Zurich Insurance Group AG fell to the lowest in more than three years after Switzerland’s biggest insurer put shareholders on notice that it expects a second straight quarterly loss in its general insurance business.
Operating losses in the non-life unit will probably amount to about $100 million for the last three months of 2015, the company said in a statement Wednesday. That reflects an estimated $275 million in claims from three storms that flooded thousands of homes in northern England, Scotland and Ireland in December.
The disaster came at a difficult time for Zurich, one of the world’s largest insurance companies with some 55,000 employees. The company is searching for a successor to Martin Senn, who resigned as chief executive officer after the non-life unit posted a third-quarter loss of $183 million. That forced Zurich to abandon a high-profile takeover bid for RSA Insurance Plc. and prompted an overhaul of general insurance.
Zurich plans to speed up cost cuts and wants to exceed its 2016 target of $300 million in savings, according to the statement. The company will book $475 million in charges related to those measures, mainly within general insurance.
“Expectations for the fourth quarter were rather low because of ongoing restructuring at the generalinsurance unit,” said Daniel Bischof, an analyst at Baader Helvea who recommends buying Zurich’s shares. “The extent of the hit they took is nevertheless disappointing, and it remains to be seen whether this was a final clean-up or more needs to be done to fix the unit.”
Zurich fell as much as 9 percent to 224.2 francs, the lowest since November 2012. The stock was trading 9 percent lower as of 12:38 p.m. after declining 23 percent over the 12 months through Tuesday.
Zurich will appoint Mario Greco, the head of its Italian rival Assicurazioni Generali SpA, as CEO, Swiss newspaper SonntagsZeitung reported earlier this month, without saying how it got the information. The Naples native had been shortlisted for the Zurich job when Senn was hired in 2010, people with knowledge of the matter said at the time. At Generali, Greco has cut costs, reduced debt and sold non-strategic units to revive profit that stood at a nine-year low when he took over in 2012.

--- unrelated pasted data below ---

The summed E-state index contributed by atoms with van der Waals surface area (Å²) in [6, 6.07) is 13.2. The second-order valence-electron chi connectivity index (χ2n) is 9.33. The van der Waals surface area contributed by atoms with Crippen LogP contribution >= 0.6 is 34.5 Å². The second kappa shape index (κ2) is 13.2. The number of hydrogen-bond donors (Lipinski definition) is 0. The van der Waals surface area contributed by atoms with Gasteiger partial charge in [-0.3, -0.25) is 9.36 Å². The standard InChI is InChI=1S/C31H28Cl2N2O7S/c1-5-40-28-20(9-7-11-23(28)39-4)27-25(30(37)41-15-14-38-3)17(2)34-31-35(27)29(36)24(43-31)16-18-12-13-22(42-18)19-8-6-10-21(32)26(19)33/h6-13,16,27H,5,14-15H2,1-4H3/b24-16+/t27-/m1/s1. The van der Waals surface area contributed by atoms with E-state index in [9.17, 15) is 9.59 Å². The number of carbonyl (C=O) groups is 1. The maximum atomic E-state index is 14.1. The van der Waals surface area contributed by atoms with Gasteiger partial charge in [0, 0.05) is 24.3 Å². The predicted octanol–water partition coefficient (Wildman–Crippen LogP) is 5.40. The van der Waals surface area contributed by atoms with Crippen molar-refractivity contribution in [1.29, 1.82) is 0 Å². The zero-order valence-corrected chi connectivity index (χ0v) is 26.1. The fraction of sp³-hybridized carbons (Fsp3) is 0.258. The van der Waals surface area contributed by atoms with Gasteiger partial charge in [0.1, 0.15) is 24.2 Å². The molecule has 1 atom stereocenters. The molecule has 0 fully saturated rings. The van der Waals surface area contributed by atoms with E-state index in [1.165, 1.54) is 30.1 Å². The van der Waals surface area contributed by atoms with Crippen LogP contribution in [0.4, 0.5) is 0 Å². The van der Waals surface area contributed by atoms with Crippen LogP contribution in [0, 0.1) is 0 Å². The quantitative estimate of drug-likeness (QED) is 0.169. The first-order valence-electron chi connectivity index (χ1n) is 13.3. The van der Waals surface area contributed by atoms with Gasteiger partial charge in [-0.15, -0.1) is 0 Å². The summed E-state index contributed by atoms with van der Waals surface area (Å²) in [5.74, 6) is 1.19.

A key question for investors is whether Zurich will cut its dividend and how it will use $2 billion in excess capital it had before Wednesday’s announcement. The insurer has paid out 17 francs a share every year since 2010 and has the highest dividend yield among Swiss stocks and Europeaninsurance companies.
“The arrival of a new CEO could lead to a final round of profit provisioning,” Jefferies analyst Mark Cathcart wrote in a note to investors Wednesday.
Zurich will probably stick to its dividend policy, said Vontobel analyst Stefan Schuermann, who maintained his hold rating but lowered his full-year outlook for earnings per share by 23 percent to 15.4 francs.
Sylvia Gäumann, a company spokeswoman, said by phone that the dividend will remain “attractive” and “sustainable,” but declined to comment on the possibility of a cut. She reaffirmed that the company is cutting jobs in the U.K. and Germany and said it is reviewing pricing methods and increasing the use of reinsurance in the non-life unit.
Beyond natural disasters, the company incurred a “very high” level of large losses from accidents in the fourth quarter, including several significant property claims. The global corporate unit was affected, along with business in some European countries that weren’t identified in the statement.
The group also plans to write off $230 million in goodwill for its German life business and will record the charge outside of fourth-quarter profit.
Zurich said it will provide more information on the non- life unit and on expectations for 2016 results when it reports on Feb. 11. Operating results for the farmer and global life units “should be in line with expectations,” the company said, adding that its capital position remains “very strong.”